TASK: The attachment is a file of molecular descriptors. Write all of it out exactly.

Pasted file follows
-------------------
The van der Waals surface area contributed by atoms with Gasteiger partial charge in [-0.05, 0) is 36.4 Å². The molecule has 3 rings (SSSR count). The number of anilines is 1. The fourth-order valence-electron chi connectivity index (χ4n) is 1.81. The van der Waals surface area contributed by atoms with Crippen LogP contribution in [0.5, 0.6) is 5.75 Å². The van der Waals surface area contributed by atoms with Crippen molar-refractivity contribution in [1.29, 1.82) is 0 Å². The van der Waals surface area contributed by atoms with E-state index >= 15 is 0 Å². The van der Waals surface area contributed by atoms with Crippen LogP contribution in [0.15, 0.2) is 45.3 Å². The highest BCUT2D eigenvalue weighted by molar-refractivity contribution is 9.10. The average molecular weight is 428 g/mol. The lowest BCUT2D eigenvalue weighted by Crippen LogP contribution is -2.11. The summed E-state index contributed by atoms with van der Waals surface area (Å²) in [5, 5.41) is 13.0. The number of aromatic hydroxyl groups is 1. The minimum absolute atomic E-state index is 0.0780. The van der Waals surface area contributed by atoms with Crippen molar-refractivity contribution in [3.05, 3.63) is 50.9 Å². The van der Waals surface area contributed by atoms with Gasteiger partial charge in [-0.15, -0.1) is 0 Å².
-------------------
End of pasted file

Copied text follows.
The van der Waals surface area contributed by atoms with Gasteiger partial charge in [-0.05, 0) is 36.4 Å². The molecule has 3 rings (SSSR count). The number of anilines is 1. The fourth-order valence-electron chi connectivity index (χ4n) is 1.81. The van der Waals surface area contributed by atoms with Crippen LogP contribution in [0.5, 0.6) is 5.75 Å². The van der Waals surface area contributed by atoms with Crippen molar-refractivity contribution in [1.29, 1.82) is 0 Å². The van der Waals surface area contributed by atoms with E-state index >= 15 is 0 Å². The van der Waals surface area contributed by atoms with Crippen LogP contribution in [0.15, 0.2) is 45.3 Å². The highest BCUT2D eigenvalue weighted by molar-refractivity contribution is 9.10. The average molecular weight is 428 g/mol. The lowest BCUT2D eigenvalue weighted by Crippen LogP contribution is -2.11. The summed E-state index contributed by atoms with van der Waals surface area (Å²) in [5, 5.41) is 13.0. The number of aromatic hydroxyl groups is 1. The minimum absolute atomic E-state index is 0.0780. The van der Waals surface area contributed by atoms with Crippen molar-refractivity contribution in [3.05, 3.63) is 50.9 Å². The van der Waals surface area contributed by atoms with Gasteiger partial charge in [-0.15, -0.1) is 0 Å².